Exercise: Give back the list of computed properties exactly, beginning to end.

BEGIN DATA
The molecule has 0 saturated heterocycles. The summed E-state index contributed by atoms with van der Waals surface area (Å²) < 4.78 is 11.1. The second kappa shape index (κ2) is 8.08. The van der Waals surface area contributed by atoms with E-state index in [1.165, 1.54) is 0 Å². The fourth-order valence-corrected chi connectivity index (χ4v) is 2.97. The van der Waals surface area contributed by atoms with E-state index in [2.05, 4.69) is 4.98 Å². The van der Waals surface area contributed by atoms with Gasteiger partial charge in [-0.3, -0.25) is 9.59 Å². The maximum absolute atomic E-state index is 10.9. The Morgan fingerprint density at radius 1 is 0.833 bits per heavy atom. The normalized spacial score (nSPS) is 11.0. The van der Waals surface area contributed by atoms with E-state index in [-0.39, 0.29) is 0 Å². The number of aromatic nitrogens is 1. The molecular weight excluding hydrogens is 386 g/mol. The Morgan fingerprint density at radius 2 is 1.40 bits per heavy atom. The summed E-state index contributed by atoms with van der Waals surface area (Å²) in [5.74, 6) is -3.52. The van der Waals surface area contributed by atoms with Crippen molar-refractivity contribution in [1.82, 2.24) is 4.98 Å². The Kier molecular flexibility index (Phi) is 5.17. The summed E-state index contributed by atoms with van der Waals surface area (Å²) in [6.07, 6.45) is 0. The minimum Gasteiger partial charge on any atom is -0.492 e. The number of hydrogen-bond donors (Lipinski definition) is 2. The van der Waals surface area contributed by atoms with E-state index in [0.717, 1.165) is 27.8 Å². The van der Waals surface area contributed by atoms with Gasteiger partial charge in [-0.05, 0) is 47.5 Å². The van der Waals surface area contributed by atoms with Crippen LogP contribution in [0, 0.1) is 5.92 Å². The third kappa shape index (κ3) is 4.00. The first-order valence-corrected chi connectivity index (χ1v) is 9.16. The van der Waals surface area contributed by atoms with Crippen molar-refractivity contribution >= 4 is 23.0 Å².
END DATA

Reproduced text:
The molecule has 0 saturated heterocycles. The summed E-state index contributed by atoms with van der Waals surface area (Å²) < 4.78 is 11.1. The second kappa shape index (κ2) is 8.08. The van der Waals surface area contributed by atoms with E-state index in [1.165, 1.54) is 0 Å². The fourth-order valence-corrected chi connectivity index (χ4v) is 2.97. The van der Waals surface area contributed by atoms with E-state index in [2.05, 4.69) is 4.98 Å². The van der Waals surface area contributed by atoms with Gasteiger partial charge in [-0.3, -0.25) is 9.59 Å². The maximum absolute atomic E-state index is 10.9. The Morgan fingerprint density at radius 1 is 0.833 bits per heavy atom. The normalized spacial score (nSPS) is 11.0. The van der Waals surface area contributed by atoms with E-state index in [-0.39, 0.29) is 0 Å². The number of aromatic nitrogens is 1. The molecular weight excluding hydrogens is 386 g/mol. The Morgan fingerprint density at radius 2 is 1.40 bits per heavy atom. The summed E-state index contributed by atoms with van der Waals surface area (Å²) in [5.74, 6) is -3.52. The van der Waals surface area contributed by atoms with Crippen molar-refractivity contribution in [1.82, 2.24) is 4.98 Å². The Kier molecular flexibility index (Phi) is 5.17. The summed E-state index contributed by atoms with van der Waals surface area (Å²) in [6.07, 6.45) is 0. The minimum Gasteiger partial charge on any atom is -0.492 e. The number of hydrogen-bond donors (Lipinski definition) is 2. The van der Waals surface area contributed by atoms with E-state index in [0.717, 1.165) is 27.8 Å². The van der Waals surface area contributed by atoms with Gasteiger partial charge in [-0.05, 0) is 47.5 Å². The van der Waals surface area contributed by atoms with Crippen LogP contribution in [0, 0.1) is 5.92 Å². The third kappa shape index (κ3) is 4.00. The first-order valence-corrected chi connectivity index (χ1v) is 9.16. The van der Waals surface area contributed by atoms with Crippen molar-refractivity contribution >= 4 is 23.0 Å².